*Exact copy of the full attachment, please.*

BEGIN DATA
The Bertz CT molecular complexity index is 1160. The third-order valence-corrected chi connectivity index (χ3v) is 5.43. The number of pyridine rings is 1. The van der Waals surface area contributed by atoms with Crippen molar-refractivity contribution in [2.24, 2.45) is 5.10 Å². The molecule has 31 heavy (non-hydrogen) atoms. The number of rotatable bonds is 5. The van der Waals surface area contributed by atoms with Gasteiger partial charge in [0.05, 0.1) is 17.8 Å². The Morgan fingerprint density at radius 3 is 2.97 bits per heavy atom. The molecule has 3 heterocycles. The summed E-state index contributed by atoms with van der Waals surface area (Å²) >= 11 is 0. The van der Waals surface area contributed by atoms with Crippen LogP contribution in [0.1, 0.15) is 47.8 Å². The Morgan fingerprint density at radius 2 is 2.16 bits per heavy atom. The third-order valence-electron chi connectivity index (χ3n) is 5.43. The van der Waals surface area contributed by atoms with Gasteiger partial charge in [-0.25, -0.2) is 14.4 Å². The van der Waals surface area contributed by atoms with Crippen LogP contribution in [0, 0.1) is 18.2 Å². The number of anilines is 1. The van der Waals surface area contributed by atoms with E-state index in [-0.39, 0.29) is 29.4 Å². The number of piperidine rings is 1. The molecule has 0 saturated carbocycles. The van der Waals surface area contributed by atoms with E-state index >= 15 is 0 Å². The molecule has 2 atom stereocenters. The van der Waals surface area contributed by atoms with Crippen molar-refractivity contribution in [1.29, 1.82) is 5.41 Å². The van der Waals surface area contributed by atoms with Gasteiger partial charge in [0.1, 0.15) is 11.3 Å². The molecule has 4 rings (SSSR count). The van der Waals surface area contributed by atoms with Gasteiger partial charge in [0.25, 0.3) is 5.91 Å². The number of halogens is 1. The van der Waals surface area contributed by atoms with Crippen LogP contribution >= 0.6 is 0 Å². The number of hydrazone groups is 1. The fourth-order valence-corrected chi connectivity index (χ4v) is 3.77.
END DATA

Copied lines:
The Bertz CT molecular complexity index is 1160. The third-order valence-corrected chi connectivity index (χ3v) is 5.43. The number of pyridine rings is 1. The van der Waals surface area contributed by atoms with Crippen molar-refractivity contribution in [2.24, 2.45) is 5.10 Å². The molecule has 31 heavy (non-hydrogen) atoms. The number of rotatable bonds is 5. The van der Waals surface area contributed by atoms with Gasteiger partial charge in [0.05, 0.1) is 17.8 Å². The Morgan fingerprint density at radius 3 is 2.97 bits per heavy atom. The molecule has 3 heterocycles. The summed E-state index contributed by atoms with van der Waals surface area (Å²) >= 11 is 0. The van der Waals surface area contributed by atoms with Crippen LogP contribution in [0.1, 0.15) is 47.8 Å². The Morgan fingerprint density at radius 2 is 2.16 bits per heavy atom. The third-order valence-electron chi connectivity index (χ3n) is 5.43. The van der Waals surface area contributed by atoms with Gasteiger partial charge in [-0.25, -0.2) is 14.4 Å². The van der Waals surface area contributed by atoms with Crippen LogP contribution in [0, 0.1) is 18.2 Å². The number of anilines is 1. The van der Waals surface area contributed by atoms with E-state index in [-0.39, 0.29) is 29.4 Å². The number of piperidine rings is 1. The molecule has 0 saturated carbocycles. The van der Waals surface area contributed by atoms with E-state index >= 15 is 0 Å². The molecule has 2 atom stereocenters. The van der Waals surface area contributed by atoms with Crippen molar-refractivity contribution in [1.29, 1.82) is 5.41 Å². The van der Waals surface area contributed by atoms with Gasteiger partial charge in [0.1, 0.15) is 11.3 Å². The molecule has 4 rings (SSSR count). The van der Waals surface area contributed by atoms with Gasteiger partial charge in [0.25, 0.3) is 5.91 Å². The number of halogens is 1. The van der Waals surface area contributed by atoms with Crippen LogP contribution >= 0.6 is 0 Å². The number of hydrazone groups is 1. The fourth-order valence-corrected chi connectivity index (χ4v) is 3.77.